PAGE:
LIVINGSTON, NJ — The talents of Livingston’s special needs community were on display last week when the Livingston Advisory Committee for Disabilities (LACD) hosted its third annual talent show at the Livingston Senior and Community Center, featuring performances spanning from singing to readings of original poetry.
“At the LACD's third annual talent show for people with special needs, we once again had the pleasure of seeing a group of performers who were able to shine in the limelight for an audience that was truly appreciative of all their effort and capabilities,” said LACD chair Bob Gebroe. “To me, seeing the pride that the performers and their parents felt while they were on stage was so very uplifting. It was a win-win for everyone attending and I look forward to next year's event.”
Gebroe introduced Livingston High School Key Club President Danny Hubert as this year's Master of Ceremonies, praising him for his endless devotion to helping the LACD and other charitable causes. In turn, Hubert told the audience about Gebroe’s many contributions to the community prior to introducing the acts—stating that the audience was in for a treat.
Dressed in a magician’s outfit complete with a traditional top hat, Erik Murphy kicked off the show with a magic trick. The crowd roared with pleasure as Murphy pulled a stuffed rabbit out of his formerly empty hat.
Mary McNany followed up with her rendition of "My Destiny" from the Disney Channel series "Liv and Maddie" and had as much fun singing it as the audience enjoyed hearing it.
Audience members danced in their seats as Alex Gallego sang “Stitches” by Shawn Mendes, followed by a performance from Summer Stout singing Pink’s version of “A Million Dreams” from “The Greatest Showman: Reimagined.”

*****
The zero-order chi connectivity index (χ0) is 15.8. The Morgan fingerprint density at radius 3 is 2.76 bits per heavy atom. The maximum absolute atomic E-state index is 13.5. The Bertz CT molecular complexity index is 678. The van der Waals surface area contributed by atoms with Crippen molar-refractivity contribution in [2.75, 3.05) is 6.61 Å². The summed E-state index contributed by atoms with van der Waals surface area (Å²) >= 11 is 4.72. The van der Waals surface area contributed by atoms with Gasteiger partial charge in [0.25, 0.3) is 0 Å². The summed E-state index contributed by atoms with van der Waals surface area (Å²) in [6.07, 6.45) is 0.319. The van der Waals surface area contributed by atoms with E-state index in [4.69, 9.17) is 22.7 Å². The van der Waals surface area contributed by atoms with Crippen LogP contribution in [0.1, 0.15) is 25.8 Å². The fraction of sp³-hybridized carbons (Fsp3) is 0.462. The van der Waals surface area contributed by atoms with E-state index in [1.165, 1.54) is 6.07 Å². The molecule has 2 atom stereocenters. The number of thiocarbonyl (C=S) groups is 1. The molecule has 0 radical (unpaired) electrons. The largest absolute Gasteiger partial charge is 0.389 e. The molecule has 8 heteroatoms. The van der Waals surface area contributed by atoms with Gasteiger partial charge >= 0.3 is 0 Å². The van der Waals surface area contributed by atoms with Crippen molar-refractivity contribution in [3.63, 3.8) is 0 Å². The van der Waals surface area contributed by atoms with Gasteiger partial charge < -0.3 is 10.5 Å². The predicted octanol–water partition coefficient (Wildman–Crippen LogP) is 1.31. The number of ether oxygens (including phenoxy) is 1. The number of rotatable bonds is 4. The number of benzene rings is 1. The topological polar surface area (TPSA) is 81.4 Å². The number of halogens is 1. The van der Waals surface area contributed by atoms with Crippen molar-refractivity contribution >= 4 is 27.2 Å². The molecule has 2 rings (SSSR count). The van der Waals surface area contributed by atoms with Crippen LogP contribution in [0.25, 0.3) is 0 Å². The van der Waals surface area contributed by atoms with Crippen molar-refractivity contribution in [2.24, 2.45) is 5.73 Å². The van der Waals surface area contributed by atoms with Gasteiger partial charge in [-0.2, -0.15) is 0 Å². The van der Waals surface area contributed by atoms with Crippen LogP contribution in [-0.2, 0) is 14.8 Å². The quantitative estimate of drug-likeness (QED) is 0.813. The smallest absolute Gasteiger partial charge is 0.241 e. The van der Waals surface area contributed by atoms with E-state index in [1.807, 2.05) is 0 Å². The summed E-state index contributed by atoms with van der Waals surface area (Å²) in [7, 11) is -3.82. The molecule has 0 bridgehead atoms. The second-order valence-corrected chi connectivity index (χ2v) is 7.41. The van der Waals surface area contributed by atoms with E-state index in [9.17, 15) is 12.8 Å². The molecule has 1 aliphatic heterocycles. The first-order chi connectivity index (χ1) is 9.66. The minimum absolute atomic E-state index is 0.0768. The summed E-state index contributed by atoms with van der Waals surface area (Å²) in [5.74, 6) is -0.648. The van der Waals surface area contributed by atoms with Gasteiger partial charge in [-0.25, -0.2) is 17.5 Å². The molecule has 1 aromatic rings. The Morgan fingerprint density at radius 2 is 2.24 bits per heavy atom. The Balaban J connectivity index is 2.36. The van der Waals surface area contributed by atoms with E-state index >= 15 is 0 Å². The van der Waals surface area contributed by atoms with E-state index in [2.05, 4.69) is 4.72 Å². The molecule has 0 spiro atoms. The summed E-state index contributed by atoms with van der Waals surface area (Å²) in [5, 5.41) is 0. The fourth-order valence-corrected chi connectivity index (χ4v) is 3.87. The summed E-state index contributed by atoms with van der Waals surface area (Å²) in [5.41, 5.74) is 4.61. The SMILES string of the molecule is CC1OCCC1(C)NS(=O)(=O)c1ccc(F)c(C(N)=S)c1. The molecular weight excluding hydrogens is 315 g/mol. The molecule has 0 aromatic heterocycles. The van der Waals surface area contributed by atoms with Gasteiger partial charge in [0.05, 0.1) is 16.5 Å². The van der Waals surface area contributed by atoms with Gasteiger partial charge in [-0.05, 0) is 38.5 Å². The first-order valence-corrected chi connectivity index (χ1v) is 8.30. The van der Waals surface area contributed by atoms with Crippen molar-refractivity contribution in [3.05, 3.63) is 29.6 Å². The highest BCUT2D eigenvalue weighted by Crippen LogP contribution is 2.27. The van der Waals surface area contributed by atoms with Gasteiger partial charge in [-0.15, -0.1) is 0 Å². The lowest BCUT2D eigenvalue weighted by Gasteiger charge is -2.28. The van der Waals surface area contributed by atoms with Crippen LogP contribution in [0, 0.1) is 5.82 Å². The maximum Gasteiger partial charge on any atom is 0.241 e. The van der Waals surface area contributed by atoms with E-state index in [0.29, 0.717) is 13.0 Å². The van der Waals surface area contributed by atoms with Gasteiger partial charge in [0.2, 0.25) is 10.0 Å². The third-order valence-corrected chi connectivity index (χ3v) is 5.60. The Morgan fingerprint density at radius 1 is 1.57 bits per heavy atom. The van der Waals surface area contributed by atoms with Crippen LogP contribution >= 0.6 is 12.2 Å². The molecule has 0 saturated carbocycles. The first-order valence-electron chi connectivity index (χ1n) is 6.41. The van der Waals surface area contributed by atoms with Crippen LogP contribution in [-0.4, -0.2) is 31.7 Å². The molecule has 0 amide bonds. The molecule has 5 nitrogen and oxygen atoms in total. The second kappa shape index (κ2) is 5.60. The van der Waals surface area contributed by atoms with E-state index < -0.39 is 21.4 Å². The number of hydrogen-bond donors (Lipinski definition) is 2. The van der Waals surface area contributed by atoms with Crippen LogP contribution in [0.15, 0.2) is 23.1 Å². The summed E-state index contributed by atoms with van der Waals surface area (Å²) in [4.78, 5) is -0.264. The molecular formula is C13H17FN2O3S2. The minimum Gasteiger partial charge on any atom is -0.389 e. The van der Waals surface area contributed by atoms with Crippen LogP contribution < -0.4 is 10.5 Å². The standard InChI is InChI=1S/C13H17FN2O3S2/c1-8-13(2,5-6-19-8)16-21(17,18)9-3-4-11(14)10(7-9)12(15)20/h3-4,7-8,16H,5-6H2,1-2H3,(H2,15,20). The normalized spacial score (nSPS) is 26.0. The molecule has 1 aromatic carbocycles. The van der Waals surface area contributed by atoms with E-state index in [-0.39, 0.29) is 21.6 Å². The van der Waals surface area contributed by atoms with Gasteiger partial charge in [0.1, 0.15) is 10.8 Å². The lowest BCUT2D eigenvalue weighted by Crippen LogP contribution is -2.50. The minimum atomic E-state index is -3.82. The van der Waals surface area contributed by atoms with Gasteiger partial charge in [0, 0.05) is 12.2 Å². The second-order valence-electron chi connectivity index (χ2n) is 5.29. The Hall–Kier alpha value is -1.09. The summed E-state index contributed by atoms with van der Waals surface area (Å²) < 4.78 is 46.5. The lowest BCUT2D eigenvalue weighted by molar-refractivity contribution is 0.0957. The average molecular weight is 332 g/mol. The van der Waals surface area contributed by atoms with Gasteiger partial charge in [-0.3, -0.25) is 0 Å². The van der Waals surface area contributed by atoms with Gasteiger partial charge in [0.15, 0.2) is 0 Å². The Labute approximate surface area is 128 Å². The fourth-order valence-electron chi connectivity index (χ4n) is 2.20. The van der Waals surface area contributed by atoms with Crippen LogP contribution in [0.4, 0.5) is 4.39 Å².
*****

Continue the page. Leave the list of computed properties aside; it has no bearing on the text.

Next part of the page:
Danny Margulis played “Summertime” from George Gershwin’s “Porgy and Bess” on steel pan drums. One audience member said it was like being on a cruise, while another commented that she felt like she was visiting an island.
Murphy then returned to the stage dressed as Michael Jackson in a red shirt, black pants, sunglasses, a wig and Jackson’s signature sequined white glove as he performed a self-choreographed dance routine to “Thriller” that impressed the entire crowd.
As the final act, a caregiver read poems written by her client, explaining that the poet lost her ability to speak when she was struck by a drunk driver. The caregiver said her client, who currently uses a communications device, is fashionable, fun and has a great sense of humor.
The audience was inspired by her poetry, which encourages listeners to be brave and assures them that good things are always on the horizon.
Following the performances, Hubert announced that it was time for a dance party. He called all the performers back up and played “Can’t Stop the Feeling” by Justin Timberlake.
Hubert said he is already looking forward to next year’s talent show and hopes to expand the event.
“Every single year, the LACD Talent Show is an event that gives these incredible participants a chance to share their talents with the community,” he said. “This is one of the most important events I have the privilege to coordinate every year because it gives these people the power to show others what makes them truly special, which is incredible to be a part of.
“I would love for one day to host this event with even more participation. It was great to see everyone's performances. I can't wait until next year."
Snacks and beverages were served as the festive evening of many smiles wound down.
The LACD’s mission is to improve the lives of people with disabilities and their families. The organization offers after-school sports clinics and hosts various events, such as Halloween and other holiday parties. Click HERE for more information.